Trucks at Work

Clutch players

“Quiet about his work, very loud with his results.” - Mark Rypien, former quarterback, describing Art Monk, former Washington Redskins wide receiver.

James Arthur "Art" Monk, number 81, is one of the top arthletic heroes of my childhood. Known as "the Quiet Man" by his teamates for how he approached the game of football, Monk became one of the Redskins' clutch players over his 15 seasons with the team -- in my opinion, however, he was the best clutch player of them all. That's because most of his 940 receptions for 12,721 yards came over the middle -- the most dangerous place on the field for a wide receiver. Focused on the ball, the receiver can't see the linebackers coming at him, leaving him vulnerable to devastating tackles. Yet Monk delivered time and time again in this most dangerous of spots -- making big yardage gains, first downs, even touchdowns.

I think about Monk around this time of year, as that's when I start getting press releases about all the truck drivers heading to the National Truck Driving Championships. These men and women, like Monk, exemplify world-class professionalism and skills, yet (for the most part) don't brag about it. Monk wasn't a showboat (unlike most football players today) preferring instead to lead by example -- letting his play and his dedication to practice speak for themselves. Those same attributes shine brightly from these truck drivers as well.

"It's much, much more that punching a clock for them," Jim Staley, president and CEO of YRC Regional Transportation, which is sending 13 drivers to the championships this year, told me. "They have a strong commitment to safety, to professional conduct, and they have a lot of pride in what they do. They do so much to improve our image not just with the general motoring public but with our customers as well. When you put it all together, they make a strong statement about what it means to be a truck driver."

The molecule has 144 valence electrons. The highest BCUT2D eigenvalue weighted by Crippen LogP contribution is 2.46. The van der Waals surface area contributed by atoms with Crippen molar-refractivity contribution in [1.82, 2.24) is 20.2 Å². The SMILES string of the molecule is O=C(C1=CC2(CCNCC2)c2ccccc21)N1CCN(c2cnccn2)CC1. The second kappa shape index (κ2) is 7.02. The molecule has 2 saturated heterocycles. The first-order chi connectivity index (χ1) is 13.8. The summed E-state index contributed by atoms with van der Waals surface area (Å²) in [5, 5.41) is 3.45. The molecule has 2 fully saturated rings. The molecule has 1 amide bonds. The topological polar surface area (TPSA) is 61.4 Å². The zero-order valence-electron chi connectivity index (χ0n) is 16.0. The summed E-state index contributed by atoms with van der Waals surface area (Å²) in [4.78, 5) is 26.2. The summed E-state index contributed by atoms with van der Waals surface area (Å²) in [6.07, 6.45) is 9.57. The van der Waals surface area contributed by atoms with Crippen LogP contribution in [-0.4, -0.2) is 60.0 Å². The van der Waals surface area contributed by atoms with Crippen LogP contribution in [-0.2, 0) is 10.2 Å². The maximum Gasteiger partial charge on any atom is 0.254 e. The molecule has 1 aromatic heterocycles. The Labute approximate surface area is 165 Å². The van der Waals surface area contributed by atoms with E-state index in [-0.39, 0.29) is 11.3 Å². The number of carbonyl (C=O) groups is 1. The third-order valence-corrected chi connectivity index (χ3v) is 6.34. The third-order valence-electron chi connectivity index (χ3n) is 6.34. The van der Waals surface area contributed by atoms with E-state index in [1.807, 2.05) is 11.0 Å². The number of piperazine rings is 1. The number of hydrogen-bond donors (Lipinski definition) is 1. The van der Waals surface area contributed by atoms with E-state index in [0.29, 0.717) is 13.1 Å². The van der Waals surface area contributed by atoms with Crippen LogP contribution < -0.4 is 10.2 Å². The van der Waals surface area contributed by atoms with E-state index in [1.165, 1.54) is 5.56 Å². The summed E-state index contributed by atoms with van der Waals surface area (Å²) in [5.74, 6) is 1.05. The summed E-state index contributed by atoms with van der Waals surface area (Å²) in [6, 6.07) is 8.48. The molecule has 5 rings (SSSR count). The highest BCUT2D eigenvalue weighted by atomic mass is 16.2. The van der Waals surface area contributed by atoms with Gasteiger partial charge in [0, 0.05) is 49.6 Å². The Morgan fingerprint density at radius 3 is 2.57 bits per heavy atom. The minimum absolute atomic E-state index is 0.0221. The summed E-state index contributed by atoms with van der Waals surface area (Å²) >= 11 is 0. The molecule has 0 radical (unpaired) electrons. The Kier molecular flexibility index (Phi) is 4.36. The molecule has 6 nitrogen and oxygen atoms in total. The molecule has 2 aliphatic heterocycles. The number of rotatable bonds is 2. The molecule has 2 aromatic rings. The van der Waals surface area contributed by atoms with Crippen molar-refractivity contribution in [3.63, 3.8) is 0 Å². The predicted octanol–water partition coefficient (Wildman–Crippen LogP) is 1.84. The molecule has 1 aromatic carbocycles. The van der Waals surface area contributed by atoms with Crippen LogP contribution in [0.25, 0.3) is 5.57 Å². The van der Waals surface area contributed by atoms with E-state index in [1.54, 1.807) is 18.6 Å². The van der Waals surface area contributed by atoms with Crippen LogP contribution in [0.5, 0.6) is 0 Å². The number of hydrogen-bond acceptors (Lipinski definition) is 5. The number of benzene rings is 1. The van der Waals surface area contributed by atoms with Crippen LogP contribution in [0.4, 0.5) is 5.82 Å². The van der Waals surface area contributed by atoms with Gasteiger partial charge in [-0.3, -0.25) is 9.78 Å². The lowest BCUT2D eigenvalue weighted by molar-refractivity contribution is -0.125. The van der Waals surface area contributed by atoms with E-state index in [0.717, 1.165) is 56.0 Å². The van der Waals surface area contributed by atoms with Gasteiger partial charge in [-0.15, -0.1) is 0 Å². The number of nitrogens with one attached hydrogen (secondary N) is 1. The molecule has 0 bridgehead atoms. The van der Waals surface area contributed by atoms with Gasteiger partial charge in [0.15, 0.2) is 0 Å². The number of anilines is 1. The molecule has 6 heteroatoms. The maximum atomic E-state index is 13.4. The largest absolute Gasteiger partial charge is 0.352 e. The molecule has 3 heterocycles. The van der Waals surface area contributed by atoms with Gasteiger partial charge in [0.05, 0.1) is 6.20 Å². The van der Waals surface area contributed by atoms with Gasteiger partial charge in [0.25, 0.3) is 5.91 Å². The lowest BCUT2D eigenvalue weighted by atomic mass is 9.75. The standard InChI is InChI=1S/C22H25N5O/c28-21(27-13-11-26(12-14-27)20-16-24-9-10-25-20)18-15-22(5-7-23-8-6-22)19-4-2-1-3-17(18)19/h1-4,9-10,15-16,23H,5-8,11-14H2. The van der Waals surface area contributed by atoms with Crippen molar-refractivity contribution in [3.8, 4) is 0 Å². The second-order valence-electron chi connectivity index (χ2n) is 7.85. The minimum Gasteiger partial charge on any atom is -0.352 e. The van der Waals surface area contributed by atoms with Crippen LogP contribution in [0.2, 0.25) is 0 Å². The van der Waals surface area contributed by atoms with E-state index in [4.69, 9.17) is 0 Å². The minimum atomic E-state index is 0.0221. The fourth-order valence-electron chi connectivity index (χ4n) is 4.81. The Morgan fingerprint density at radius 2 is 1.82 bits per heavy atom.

The comparison with Monk is also apprpriate for another reason: the emotions around the championship -- indeed all of the truck driving competitions -- make it feel just like a football game in many ways.

"There's a lot of excitement about this, especially at the local facilties where the competing drivers are based," said Staley. "It's huge morale boost not just for our drivers but for all of our employees at those locations. It's like the feeling you get when you are at a major sporting event -- and this is true from the local competitions right up through the state and finally national championships. There's a lot of fervor about it."

Not only do winning drivers get HUGE trophies (I've seen them -- they are MASSIVE) to mark their victories, they get to do it in front of their families as most carriers -- like YRC Regional -- coordinate travel not only for their competiting drivers but for their spouses and sometimes chldren as well. "We want everyone there, to see what this means to our drivers and to our company," said Staley. "It's really important for people to realize, too, that these competitions are serious and very challenging -- they are not just circling a racetrack. Real skills are involved here -- skills that make the highways safer when they are on the road."

And when you think about it, piloting 80,000-plus pound rigs at highway speeds every day is just like Monk making plays over the middle -- a very dangerous activity, though it doesn't look that way when you watch it on TV. That's why you need clutch players behind the wheel.